Nicola Kagoro, a.k.a. Chef Cola, is a pioneering Zimbabwean vegan chef and founder of Back to Black Roots and African Vegan on a Budget, which promote healthy and affordable plant-based foods.

One of Chef Cola’s primary goals is to spread awareness of the beauty of plant-based African vegan culture and cuisine by giving people the information and resources they need to actively integrate plant-based eating into their lifestyles. 

I recently interviewed Chef Cola to find out how she went vegan, to learn more about her incredible work with the Akashinga women anti-poaching rangers in Zimbabwe, and to find out what inspires her.

TM: How did you go vegan?

CC: I spent my childhood in New York City, where my mother was a diplomat, so my worldview and cuisine were influenced by my time there. But it was while working at PLANT restaurant in Cape Town that I was introduced to veganism and began to train in plant-based cooking.

TM: How did your work with the Akashinga women anti-poaching rangers and Back to Black Roots come about?

CC: Back to Black Roots (BTBR)  was created in 2017 as a collaboration between Damien Mander, the founder of the International Anti-Poaching Federation (IAPF), and myself. it provides the 100% plant-based food that fuels the Akashinga women through their training, daily duties, and short- and long-term patrols, as they protect nature and endangered species from poachers. In 2019, BTBR served more than 54,800 vegan meals to 150 Akashinga conservation rangers and support staff, many of these as field rations for consumption while on patrols.

The broader mission of BTBR is to provide nutritious vegan meals to Akashinga rangers and staff, while offering the broader African public the knowledge and skills to lead a plant-based life.

Our BTBR team in Zimbabwe currently consists of 9 woman and 2 men, all Zimbabwean nationals and native Africans. Everyone on the kitchen team came from underprivileged backgrounds and began with no culinary experience. I train them to clean, prep, cook, preserve, and serve plant-based, vegan cuisines in support of IAPF’s conservation mission. The goal is to continue growing and serving alongside IAPF, while expanding BTBR’s educational capacity.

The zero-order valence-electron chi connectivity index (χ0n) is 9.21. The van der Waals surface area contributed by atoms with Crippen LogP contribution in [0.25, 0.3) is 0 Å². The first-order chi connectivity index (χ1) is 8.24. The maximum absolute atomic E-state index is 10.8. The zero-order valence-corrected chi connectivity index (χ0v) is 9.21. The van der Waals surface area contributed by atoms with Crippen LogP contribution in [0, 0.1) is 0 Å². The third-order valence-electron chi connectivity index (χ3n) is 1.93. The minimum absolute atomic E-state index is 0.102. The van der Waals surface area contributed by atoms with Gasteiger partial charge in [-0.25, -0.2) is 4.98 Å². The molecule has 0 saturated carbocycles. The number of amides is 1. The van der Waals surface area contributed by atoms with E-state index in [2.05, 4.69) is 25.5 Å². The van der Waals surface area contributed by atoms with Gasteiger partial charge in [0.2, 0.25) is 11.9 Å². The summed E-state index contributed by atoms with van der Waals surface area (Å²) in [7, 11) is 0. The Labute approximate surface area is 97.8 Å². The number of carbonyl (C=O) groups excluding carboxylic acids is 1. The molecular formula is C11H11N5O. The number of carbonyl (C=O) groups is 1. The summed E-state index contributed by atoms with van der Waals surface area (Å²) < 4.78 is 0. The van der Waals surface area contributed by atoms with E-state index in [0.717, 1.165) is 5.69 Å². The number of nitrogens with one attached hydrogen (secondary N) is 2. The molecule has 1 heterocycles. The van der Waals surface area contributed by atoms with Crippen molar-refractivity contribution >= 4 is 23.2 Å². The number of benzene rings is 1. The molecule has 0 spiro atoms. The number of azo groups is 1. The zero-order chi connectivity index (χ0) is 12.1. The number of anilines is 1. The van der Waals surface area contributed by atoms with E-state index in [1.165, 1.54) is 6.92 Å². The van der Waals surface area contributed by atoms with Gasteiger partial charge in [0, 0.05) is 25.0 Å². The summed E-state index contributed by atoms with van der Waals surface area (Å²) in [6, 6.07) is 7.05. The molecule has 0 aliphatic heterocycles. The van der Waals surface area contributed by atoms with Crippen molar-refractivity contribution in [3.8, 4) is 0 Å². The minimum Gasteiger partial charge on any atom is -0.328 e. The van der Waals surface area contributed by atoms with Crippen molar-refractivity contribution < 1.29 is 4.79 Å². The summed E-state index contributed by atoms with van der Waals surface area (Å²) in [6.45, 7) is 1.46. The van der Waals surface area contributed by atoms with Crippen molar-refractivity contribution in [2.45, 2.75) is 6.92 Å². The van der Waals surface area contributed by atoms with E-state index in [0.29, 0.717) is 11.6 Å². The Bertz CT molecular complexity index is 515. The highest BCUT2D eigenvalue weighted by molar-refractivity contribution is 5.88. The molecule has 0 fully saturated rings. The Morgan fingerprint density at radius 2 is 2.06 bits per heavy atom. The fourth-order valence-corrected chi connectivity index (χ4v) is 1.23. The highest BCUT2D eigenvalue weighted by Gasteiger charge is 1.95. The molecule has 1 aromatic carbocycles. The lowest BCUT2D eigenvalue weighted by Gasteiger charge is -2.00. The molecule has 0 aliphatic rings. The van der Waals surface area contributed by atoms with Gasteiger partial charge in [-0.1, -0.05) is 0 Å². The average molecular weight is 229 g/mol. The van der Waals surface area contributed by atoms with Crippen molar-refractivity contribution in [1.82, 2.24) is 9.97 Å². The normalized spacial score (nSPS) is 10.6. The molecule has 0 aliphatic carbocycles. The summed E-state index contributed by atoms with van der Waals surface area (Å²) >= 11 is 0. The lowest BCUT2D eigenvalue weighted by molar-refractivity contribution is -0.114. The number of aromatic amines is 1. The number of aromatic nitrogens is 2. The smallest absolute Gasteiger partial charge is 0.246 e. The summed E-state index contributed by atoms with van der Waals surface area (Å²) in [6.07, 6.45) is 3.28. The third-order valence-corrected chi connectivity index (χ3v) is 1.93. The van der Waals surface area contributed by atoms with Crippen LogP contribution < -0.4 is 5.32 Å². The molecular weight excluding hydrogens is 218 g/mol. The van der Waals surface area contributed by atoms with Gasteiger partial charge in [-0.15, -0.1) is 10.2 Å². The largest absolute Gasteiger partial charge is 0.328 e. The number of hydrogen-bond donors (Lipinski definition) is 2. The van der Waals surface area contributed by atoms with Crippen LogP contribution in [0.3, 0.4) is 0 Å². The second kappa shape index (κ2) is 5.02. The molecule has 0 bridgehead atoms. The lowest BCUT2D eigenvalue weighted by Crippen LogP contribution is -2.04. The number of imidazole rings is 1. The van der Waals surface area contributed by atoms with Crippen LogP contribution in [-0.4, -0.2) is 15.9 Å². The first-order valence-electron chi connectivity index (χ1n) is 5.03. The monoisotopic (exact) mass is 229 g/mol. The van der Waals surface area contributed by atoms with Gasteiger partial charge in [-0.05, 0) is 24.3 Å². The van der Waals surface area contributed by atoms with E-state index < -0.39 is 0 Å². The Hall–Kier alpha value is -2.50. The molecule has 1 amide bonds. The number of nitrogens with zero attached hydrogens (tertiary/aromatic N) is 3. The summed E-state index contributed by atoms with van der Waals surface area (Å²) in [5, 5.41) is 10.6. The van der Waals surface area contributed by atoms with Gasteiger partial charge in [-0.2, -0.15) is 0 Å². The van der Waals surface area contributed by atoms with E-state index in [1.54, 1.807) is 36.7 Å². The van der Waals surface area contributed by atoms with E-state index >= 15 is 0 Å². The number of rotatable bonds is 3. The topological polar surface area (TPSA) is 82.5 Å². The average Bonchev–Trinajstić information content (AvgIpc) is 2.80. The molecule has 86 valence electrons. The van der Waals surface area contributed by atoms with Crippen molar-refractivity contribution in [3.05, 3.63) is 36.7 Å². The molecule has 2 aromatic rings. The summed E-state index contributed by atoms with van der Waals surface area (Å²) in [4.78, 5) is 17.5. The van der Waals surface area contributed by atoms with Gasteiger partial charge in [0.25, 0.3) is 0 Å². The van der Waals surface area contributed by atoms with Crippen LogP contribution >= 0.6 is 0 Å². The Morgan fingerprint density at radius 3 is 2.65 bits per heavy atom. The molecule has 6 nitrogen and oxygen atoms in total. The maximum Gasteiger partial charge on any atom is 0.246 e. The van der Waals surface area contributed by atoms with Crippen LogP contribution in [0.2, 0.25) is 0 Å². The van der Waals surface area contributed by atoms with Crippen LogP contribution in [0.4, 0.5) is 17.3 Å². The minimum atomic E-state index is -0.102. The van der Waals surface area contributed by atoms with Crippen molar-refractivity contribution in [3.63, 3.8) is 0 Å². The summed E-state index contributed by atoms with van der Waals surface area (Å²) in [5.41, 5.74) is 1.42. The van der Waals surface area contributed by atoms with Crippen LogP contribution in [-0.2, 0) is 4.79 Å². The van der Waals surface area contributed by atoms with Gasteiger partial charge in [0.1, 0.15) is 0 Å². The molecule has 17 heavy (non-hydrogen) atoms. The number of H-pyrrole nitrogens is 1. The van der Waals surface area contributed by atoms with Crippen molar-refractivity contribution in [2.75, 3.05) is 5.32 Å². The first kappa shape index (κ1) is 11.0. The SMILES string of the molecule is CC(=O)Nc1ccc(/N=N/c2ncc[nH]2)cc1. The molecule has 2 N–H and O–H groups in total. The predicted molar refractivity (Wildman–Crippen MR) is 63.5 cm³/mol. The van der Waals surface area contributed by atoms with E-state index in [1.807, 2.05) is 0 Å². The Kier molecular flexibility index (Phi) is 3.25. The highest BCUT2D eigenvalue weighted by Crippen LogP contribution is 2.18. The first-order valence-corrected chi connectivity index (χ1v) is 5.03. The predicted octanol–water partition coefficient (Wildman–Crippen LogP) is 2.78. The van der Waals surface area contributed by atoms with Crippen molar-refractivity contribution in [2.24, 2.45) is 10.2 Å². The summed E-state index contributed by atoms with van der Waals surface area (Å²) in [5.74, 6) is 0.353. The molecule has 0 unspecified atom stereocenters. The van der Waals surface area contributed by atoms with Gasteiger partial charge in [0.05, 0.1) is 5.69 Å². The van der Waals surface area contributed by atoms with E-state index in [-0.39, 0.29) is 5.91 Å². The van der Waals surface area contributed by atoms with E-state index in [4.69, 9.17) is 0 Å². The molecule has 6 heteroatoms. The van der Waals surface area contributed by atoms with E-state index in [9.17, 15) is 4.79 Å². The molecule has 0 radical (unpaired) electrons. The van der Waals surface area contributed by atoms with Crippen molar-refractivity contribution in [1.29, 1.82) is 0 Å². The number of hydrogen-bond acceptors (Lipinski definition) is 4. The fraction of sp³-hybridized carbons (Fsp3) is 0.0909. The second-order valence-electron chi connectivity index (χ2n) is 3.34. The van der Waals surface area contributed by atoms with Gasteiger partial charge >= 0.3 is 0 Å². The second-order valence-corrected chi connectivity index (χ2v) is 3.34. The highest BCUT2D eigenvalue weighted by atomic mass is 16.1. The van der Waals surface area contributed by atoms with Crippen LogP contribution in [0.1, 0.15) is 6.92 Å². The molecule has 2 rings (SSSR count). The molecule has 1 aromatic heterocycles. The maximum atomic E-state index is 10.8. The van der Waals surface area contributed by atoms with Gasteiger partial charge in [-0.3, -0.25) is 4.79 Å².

It is significant to note that one of the male chefs used to be a poacher and skinner of animals and is now an aspiring vegan chef helping to protect nature and wildlife. He’s a passionate animal advocate!

TM: Why is spreading veganism important to you and how is it changing people’s lifestyles?

CC: I believe that most people in Africa are living on plant-based vegan diets due to the high costs of living in Africa. In the areas I work in rural Zimbabwe, they are plant-based and vegan mainly, but due to pride of eating animals, they do not say they cannot afford meat or basics like electricity and food. As Africans we are taught that meat is everything so they would rather lie. In rural Zimbabwe they eat a lot of soy chunks and call them ‘’nyama,’’ which means meat. These soy chunks have meaty flavors and textures. I guess it is a psychological thing.

African Vegan on a Budget teaches people how to make affordable and tasty meals on a budget in any area, rural or urban. Spreading vegan culture is very important especially amongst people of color because we cannot literally afford to catch illnesses because the resources that are available for cures are not readily available to us. Plant-based or vegan diet promotion allows the spread of preventive measures and also the spread of positive lifestyles.